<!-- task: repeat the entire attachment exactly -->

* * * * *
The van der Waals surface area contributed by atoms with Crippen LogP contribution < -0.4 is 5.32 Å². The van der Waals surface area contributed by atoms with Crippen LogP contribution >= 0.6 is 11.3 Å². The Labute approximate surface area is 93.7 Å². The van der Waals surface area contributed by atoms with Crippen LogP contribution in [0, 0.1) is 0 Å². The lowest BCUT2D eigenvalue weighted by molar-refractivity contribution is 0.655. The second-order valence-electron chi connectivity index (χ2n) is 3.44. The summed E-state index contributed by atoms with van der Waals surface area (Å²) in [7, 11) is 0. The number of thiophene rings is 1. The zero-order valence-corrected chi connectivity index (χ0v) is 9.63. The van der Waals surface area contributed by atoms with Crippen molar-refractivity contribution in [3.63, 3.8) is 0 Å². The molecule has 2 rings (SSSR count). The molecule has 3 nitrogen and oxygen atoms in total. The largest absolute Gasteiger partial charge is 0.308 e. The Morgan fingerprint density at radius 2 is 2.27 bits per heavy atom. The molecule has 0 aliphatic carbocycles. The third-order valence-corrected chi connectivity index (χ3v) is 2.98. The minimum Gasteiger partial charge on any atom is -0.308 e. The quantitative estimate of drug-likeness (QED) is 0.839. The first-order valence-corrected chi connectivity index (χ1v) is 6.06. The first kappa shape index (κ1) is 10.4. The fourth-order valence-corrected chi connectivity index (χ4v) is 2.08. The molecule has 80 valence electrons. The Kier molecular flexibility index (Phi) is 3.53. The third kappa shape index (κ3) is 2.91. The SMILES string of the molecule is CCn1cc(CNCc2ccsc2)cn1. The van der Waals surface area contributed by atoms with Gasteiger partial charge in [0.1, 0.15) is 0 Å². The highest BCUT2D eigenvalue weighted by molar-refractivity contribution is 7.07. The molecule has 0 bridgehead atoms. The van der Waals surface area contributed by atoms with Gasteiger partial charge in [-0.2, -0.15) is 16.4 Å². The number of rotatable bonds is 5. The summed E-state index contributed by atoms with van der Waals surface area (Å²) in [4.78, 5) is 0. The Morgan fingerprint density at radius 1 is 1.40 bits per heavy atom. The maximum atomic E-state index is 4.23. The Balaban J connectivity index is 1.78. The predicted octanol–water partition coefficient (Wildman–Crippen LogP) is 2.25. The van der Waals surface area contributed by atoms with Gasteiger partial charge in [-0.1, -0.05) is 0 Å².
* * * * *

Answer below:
The van der Waals surface area contributed by atoms with Crippen LogP contribution < -0.4 is 5.32 Å². The van der Waals surface area contributed by atoms with Crippen LogP contribution >= 0.6 is 11.3 Å². The Labute approximate surface area is 93.7 Å². The van der Waals surface area contributed by atoms with Crippen LogP contribution in [0, 0.1) is 0 Å². The lowest BCUT2D eigenvalue weighted by molar-refractivity contribution is 0.655. The second-order valence-electron chi connectivity index (χ2n) is 3.44. The summed E-state index contributed by atoms with van der Waals surface area (Å²) in [7, 11) is 0. The number of thiophene rings is 1. The zero-order valence-corrected chi connectivity index (χ0v) is 9.63. The van der Waals surface area contributed by atoms with Crippen molar-refractivity contribution in [3.63, 3.8) is 0 Å². The molecule has 2 rings (SSSR count). The molecule has 3 nitrogen and oxygen atoms in total. The largest absolute Gasteiger partial charge is 0.308 e. The Morgan fingerprint density at radius 2 is 2.27 bits per heavy atom. The molecule has 0 aliphatic carbocycles. The third-order valence-corrected chi connectivity index (χ3v) is 2.98. The minimum Gasteiger partial charge on any atom is -0.308 e. The quantitative estimate of drug-likeness (QED) is 0.839. The first-order valence-corrected chi connectivity index (χ1v) is 6.06. The first kappa shape index (κ1) is 10.4. The fourth-order valence-corrected chi connectivity index (χ4v) is 2.08. The molecule has 80 valence electrons. The Kier molecular flexibility index (Phi) is 3.53. The third kappa shape index (κ3) is 2.91. The SMILES string of the molecule is CCn1cc(CNCc2ccsc2)cn1. The van der Waals surface area contributed by atoms with Gasteiger partial charge in [0.1, 0.15) is 0 Å². The highest BCUT2D eigenvalue weighted by molar-refractivity contribution is 7.07. The molecule has 0 bridgehead atoms. The van der Waals surface area contributed by atoms with Gasteiger partial charge in [-0.2, -0.15) is 16.4 Å². The number of rotatable bonds is 5. The summed E-state index contributed by atoms with van der Waals surface area (Å²) in [4.78, 5) is 0. The Morgan fingerprint density at radius 1 is 1.40 bits per heavy atom. The maximum atomic E-state index is 4.23. The Balaban J connectivity index is 1.78. The predicted octanol–water partition coefficient (Wildman–Crippen LogP) is 2.25. The van der Waals surface area contributed by atoms with Gasteiger partial charge in [-0.1, -0.05) is 0 Å².